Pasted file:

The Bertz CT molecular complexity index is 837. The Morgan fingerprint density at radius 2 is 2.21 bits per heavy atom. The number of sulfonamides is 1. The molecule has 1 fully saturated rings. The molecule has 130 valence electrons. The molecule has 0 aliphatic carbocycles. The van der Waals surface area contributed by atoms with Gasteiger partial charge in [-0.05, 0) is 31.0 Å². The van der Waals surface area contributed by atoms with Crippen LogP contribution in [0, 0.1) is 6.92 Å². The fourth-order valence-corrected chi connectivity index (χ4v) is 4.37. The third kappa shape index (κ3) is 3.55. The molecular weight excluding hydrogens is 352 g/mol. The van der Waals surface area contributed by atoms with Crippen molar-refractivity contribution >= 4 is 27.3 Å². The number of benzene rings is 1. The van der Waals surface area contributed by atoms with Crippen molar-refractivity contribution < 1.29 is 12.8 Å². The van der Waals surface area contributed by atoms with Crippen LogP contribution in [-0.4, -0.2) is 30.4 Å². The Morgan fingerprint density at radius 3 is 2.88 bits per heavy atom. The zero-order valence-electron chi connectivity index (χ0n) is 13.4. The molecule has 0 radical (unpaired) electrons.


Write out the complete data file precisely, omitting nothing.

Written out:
The Bertz CT molecular complexity index is 837. The Morgan fingerprint density at radius 2 is 2.21 bits per heavy atom. The number of sulfonamides is 1. The molecule has 1 fully saturated rings. The molecule has 130 valence electrons. The molecule has 0 aliphatic carbocycles. The van der Waals surface area contributed by atoms with Gasteiger partial charge in [-0.05, 0) is 31.0 Å². The van der Waals surface area contributed by atoms with Crippen LogP contribution in [0, 0.1) is 6.92 Å². The fourth-order valence-corrected chi connectivity index (χ4v) is 4.37. The third kappa shape index (κ3) is 3.55. The molecular weight excluding hydrogens is 352 g/mol. The van der Waals surface area contributed by atoms with Crippen molar-refractivity contribution >= 4 is 27.3 Å². The number of benzene rings is 1. The van der Waals surface area contributed by atoms with Crippen molar-refractivity contribution < 1.29 is 12.8 Å². The van der Waals surface area contributed by atoms with Crippen LogP contribution in [-0.4, -0.2) is 30.4 Å². The Morgan fingerprint density at radius 3 is 2.88 bits per heavy atom. The zero-order valence-electron chi connectivity index (χ0n) is 13.4. The molecule has 0 radical (unpaired) electrons.